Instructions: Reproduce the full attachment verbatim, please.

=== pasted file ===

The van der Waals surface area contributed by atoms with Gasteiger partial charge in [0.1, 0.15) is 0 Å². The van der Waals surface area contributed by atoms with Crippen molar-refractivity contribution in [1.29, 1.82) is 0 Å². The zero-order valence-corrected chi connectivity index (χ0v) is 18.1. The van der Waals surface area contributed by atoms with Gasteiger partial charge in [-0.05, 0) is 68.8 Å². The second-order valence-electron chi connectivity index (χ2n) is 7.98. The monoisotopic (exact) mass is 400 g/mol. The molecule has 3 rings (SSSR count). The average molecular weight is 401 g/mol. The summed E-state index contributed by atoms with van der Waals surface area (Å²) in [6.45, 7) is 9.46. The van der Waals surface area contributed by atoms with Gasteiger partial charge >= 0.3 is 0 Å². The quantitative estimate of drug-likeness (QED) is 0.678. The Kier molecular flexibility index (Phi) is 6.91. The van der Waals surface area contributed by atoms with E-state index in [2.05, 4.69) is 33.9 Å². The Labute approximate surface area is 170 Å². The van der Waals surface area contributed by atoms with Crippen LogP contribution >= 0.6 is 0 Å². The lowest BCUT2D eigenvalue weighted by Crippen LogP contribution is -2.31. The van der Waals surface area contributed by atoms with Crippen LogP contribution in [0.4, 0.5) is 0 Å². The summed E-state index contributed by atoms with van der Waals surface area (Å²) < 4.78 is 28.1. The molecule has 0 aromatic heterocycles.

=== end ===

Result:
The van der Waals surface area contributed by atoms with Gasteiger partial charge in [0.1, 0.15) is 0 Å². The van der Waals surface area contributed by atoms with Crippen molar-refractivity contribution in [1.29, 1.82) is 0 Å². The zero-order valence-corrected chi connectivity index (χ0v) is 18.1. The van der Waals surface area contributed by atoms with Gasteiger partial charge in [-0.05, 0) is 68.8 Å². The second-order valence-electron chi connectivity index (χ2n) is 7.98. The monoisotopic (exact) mass is 400 g/mol. The molecule has 3 rings (SSSR count). The average molecular weight is 401 g/mol. The summed E-state index contributed by atoms with van der Waals surface area (Å²) in [6.45, 7) is 9.46. The van der Waals surface area contributed by atoms with Gasteiger partial charge >= 0.3 is 0 Å². The quantitative estimate of drug-likeness (QED) is 0.678. The Kier molecular flexibility index (Phi) is 6.91. The van der Waals surface area contributed by atoms with E-state index in [2.05, 4.69) is 33.9 Å². The Labute approximate surface area is 170 Å². The van der Waals surface area contributed by atoms with Crippen LogP contribution >= 0.6 is 0 Å². The lowest BCUT2D eigenvalue weighted by Crippen LogP contribution is -2.31. The van der Waals surface area contributed by atoms with Crippen LogP contribution in [0.4, 0.5) is 0 Å². The summed E-state index contributed by atoms with van der Waals surface area (Å²) < 4.78 is 28.1. The molecule has 0 aromatic heterocycles.